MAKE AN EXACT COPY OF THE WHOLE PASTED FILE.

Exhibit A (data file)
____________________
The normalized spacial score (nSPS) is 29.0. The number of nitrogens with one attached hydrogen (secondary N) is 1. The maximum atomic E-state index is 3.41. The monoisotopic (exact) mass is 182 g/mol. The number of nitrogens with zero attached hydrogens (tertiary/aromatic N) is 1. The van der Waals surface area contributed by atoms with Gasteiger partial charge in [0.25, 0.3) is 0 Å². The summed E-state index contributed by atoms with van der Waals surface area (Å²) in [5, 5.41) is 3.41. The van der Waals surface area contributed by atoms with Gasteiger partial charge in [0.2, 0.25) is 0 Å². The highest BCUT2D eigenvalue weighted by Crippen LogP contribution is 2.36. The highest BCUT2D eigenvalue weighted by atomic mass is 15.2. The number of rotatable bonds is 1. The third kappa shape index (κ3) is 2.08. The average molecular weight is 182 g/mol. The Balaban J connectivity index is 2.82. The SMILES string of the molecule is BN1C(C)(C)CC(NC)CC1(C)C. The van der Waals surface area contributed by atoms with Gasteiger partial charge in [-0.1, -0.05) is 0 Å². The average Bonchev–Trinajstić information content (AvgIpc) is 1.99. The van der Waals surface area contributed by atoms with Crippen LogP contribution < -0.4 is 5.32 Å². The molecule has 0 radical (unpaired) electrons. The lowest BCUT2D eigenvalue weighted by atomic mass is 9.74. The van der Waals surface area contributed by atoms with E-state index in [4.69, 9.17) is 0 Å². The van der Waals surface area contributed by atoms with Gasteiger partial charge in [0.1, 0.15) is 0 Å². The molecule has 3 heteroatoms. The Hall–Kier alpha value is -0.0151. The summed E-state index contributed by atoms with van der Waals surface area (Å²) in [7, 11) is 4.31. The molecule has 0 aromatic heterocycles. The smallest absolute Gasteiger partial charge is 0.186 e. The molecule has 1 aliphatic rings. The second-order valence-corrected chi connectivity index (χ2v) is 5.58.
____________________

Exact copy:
The normalized spacial score (nSPS) is 29.0. The number of nitrogens with one attached hydrogen (secondary N) is 1. The maximum atomic E-state index is 3.41. The monoisotopic (exact) mass is 182 g/mol. The number of nitrogens with zero attached hydrogens (tertiary/aromatic N) is 1. The van der Waals surface area contributed by atoms with Gasteiger partial charge in [0.25, 0.3) is 0 Å². The summed E-state index contributed by atoms with van der Waals surface area (Å²) in [5, 5.41) is 3.41. The van der Waals surface area contributed by atoms with Gasteiger partial charge in [0.2, 0.25) is 0 Å². The highest BCUT2D eigenvalue weighted by Crippen LogP contribution is 2.36. The highest BCUT2D eigenvalue weighted by atomic mass is 15.2. The number of rotatable bonds is 1. The third kappa shape index (κ3) is 2.08. The average molecular weight is 182 g/mol. The Balaban J connectivity index is 2.82. The SMILES string of the molecule is BN1C(C)(C)CC(NC)CC1(C)C. The van der Waals surface area contributed by atoms with Gasteiger partial charge in [-0.1, -0.05) is 0 Å². The average Bonchev–Trinajstić information content (AvgIpc) is 1.99. The van der Waals surface area contributed by atoms with Crippen LogP contribution < -0.4 is 5.32 Å². The molecule has 0 radical (unpaired) electrons. The lowest BCUT2D eigenvalue weighted by atomic mass is 9.74. The van der Waals surface area contributed by atoms with E-state index in [4.69, 9.17) is 0 Å². The van der Waals surface area contributed by atoms with Gasteiger partial charge in [0.1, 0.15) is 0 Å². The molecule has 3 heteroatoms. The Hall–Kier alpha value is -0.0151. The summed E-state index contributed by atoms with van der Waals surface area (Å²) in [7, 11) is 4.31. The molecule has 0 aromatic heterocycles. The smallest absolute Gasteiger partial charge is 0.186 e. The molecule has 1 aliphatic rings. The second-order valence-corrected chi connectivity index (χ2v) is 5.58.